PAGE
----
08:50 PM
George V. Hulme
George V. Hulme

Sourcefire's Earnings Not So Hot. CEO Jackson Ousted.

Network security provider Sourcefire announced its earnings yesterday. The less-than-spectacular results show a company fighting numerous headwinds. So can it set its sail straight?

Network security provider Sourcefire announced its earnings yesterday. The less-than-spectacular results show a company fighting numerous headwinds. So can it set its sail straight?As a refresher for those who may not be familiar with Sourcefire, the company was founded in 2001 by Martin Roesch, the creator of the open source intrusion detection system known as SNORT. Sourcefire provides, among other network security capabilities, a management platform for SNORT. Sourcefire has a wealth of customers in health care and financial services, and is well entrenched in the U.S. armed services.

It's still not enough to help the company. In this latest quarter, Sourcefire reported revenue of $19.3 million and earnings per share at 10 cents. The Street estimated 20 million in revenue and 14 cents a share. Shares were down 10% in after-hours trading, and closed today at $6.34.

Shortly after its initial public offering in March of last year, Sourcefire's stock hit $18.00 a share -- and it's been an agonizing slugfest downward ever since. The big surprise during Thursday's call, at least to me, was the fact that six-year chairman and CEO Wayne Jackson is stepping down:

I am sure you've all seen the other press releases that we sent out this afternoon, announcing my decision to step down as Chairman and CEO of Sourcefire after a very productive six years with the company. When I joined Sourcefire, we were a small venture backed startup. Today, we are a strong public company that is well poised for future growth.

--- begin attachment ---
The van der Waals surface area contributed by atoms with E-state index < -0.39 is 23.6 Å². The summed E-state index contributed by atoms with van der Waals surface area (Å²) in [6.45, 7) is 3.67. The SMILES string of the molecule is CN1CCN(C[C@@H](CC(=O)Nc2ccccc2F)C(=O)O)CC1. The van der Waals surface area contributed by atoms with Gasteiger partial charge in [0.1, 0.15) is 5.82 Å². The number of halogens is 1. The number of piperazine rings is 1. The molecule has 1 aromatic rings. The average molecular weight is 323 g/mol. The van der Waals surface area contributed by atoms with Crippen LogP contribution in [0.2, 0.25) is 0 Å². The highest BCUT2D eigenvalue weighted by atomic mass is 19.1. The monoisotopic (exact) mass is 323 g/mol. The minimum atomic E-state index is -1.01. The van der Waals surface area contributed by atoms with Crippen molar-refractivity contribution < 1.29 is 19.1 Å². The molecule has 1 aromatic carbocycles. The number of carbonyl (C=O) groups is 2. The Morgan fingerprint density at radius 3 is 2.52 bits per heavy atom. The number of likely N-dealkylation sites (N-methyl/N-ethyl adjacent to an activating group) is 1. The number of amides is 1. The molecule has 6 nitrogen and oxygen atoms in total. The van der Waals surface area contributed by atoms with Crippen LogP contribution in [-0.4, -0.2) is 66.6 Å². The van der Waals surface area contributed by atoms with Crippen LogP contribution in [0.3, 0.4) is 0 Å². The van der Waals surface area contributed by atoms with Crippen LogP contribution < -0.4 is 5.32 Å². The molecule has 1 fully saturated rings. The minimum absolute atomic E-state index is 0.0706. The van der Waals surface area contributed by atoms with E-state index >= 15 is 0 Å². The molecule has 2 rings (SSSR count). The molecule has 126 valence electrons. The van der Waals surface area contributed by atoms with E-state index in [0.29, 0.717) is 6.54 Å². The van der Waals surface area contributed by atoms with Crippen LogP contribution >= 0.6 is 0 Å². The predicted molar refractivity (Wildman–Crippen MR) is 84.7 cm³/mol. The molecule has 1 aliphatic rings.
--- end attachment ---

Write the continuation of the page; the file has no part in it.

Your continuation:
The board has commenced the search process for my successor. And given the strength of the company, I am confident that we will be able to attract a world class executive, who will help Sourcefire continue to build the operational and execution capabilities we need to manage our continued growth and increase shareholder value.

It's tough to guess about conversations that occur behind closed doors, but it looks like Jackson was tossed over the fence.

My prediction is whoever the replaces Jackson will have a number of challenges to overcome, and why I wouldn't expect Sourcefire to spark an upward bull run.

First, enterprise IT budgets heading south. IT security is more of a "discretionary" spend than many of us would like to believe. And, perhaps most important, enterprises are more interested in devices that handle a multitude of security threats -- from intrusion detection/prevention, firewall, anti-malware, content filtering, and short-order cooking ...

But there may be a life preserver tossed Sourcefire's way this year.

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